Master password unlock before password selection. The password manager should require a master password unlock before the user has to select the password name.
This adjustment provides several benefits:
All input entered by the user after triggering the password manager will be captured by the password manager. This prevents a potential secret leakage even if the user expected a master password prompt.
This design allows the password manager to protect the list of secrets as well as the secrets themselves, since the master password is available during password selection.
Once the user selects a password, they can be certain that their password will be entered shortly, allowing them to wait for the password manager to do its job without having to guess whether they need to retry.
One way this may fail is if the user starts entering their master password even when it is not required, and end up accidentally choosing a different site during password selection. This may lead to leaking passwords to different sites. In order to prevent this issue, the user must wait until getting visual confirmation of the password selection prompt, which must be fast enough to prevent issues with the user starting to type too quickly.
Master password prompt stays open in between attempts. Instead of closing immediately when the user presses enter, the master password prompt should instead indicate that the password attempt is being processed, eg. via a spinner. It should only close if the user cancels their action or the password is successfully accepted.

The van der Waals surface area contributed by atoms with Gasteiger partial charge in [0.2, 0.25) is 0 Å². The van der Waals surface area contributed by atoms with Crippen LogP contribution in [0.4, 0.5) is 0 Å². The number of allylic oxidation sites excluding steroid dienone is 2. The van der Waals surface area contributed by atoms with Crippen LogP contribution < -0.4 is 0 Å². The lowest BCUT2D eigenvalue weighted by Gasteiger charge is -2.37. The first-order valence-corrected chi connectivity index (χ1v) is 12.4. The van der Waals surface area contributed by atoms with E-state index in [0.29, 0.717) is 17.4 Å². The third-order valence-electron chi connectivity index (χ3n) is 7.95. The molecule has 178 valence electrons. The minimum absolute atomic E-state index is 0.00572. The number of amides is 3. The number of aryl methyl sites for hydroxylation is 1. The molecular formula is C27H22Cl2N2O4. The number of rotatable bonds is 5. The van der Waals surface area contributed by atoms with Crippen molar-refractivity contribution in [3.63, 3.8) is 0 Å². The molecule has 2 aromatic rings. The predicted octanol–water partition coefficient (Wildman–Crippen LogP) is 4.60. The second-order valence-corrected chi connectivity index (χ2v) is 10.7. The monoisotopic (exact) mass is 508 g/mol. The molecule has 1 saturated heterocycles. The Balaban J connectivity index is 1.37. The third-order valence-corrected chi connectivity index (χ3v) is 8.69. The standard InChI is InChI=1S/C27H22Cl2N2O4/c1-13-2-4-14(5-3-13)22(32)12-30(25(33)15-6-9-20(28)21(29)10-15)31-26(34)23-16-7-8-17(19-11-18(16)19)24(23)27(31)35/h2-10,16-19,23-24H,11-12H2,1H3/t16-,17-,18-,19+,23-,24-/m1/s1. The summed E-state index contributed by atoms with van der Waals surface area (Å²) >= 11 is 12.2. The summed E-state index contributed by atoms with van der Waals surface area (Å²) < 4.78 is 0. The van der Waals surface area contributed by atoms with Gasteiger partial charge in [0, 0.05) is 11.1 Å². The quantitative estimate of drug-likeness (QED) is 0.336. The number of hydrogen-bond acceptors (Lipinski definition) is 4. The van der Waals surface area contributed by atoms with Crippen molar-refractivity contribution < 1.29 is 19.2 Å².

This also means that there are no password attempt limits, and the user is free to try as many times as possible. This is not a security issue, as an attacker trying to guess the password could easily mount an offline attack that does not use the password entry program instead.
This mode of operation also works better in the case of very slow key derivation. For security reasons, the password hash that is computed to check its validity may be extremely slow, to the order of seconds. Having the program close and give no feedback for that entire duration is poor user experience.